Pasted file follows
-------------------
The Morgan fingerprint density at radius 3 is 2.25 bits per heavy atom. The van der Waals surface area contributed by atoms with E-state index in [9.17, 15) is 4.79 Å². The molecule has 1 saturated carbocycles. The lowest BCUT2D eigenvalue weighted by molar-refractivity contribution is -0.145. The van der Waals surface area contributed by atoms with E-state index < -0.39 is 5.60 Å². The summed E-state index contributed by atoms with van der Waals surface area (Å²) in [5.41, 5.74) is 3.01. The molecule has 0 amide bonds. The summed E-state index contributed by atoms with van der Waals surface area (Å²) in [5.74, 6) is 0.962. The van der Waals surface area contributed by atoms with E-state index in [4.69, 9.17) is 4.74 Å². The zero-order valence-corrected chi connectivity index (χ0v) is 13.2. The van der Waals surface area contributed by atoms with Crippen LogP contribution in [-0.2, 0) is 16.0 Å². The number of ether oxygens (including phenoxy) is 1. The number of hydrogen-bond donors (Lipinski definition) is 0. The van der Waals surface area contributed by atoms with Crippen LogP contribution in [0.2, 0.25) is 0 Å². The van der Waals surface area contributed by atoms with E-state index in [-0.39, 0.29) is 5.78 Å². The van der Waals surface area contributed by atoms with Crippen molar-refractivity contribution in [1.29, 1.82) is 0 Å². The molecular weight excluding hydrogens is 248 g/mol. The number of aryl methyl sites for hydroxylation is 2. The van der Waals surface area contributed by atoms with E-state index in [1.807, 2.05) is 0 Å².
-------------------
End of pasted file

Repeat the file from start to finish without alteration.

The Morgan fingerprint density at radius 3 is 2.25 bits per heavy atom. The van der Waals surface area contributed by atoms with E-state index in [9.17, 15) is 4.79 Å². The molecule has 1 saturated carbocycles. The lowest BCUT2D eigenvalue weighted by molar-refractivity contribution is -0.145. The van der Waals surface area contributed by atoms with E-state index < -0.39 is 5.60 Å². The summed E-state index contributed by atoms with van der Waals surface area (Å²) in [5.41, 5.74) is 3.01. The molecule has 0 amide bonds. The summed E-state index contributed by atoms with van der Waals surface area (Å²) in [5.74, 6) is 0.962. The van der Waals surface area contributed by atoms with E-state index in [4.69, 9.17) is 4.74 Å². The zero-order valence-corrected chi connectivity index (χ0v) is 13.2. The van der Waals surface area contributed by atoms with Crippen LogP contribution in [-0.2, 0) is 16.0 Å². The number of ether oxygens (including phenoxy) is 1. The number of hydrogen-bond donors (Lipinski definition) is 0. The van der Waals surface area contributed by atoms with Crippen LogP contribution in [0.2, 0.25) is 0 Å². The van der Waals surface area contributed by atoms with E-state index in [-0.39, 0.29) is 5.78 Å². The van der Waals surface area contributed by atoms with Crippen molar-refractivity contribution in [1.29, 1.82) is 0 Å². The molecular weight excluding hydrogens is 248 g/mol. The number of aryl methyl sites for hydroxylation is 2. The van der Waals surface area contributed by atoms with E-state index in [1.807, 2.05) is 0 Å².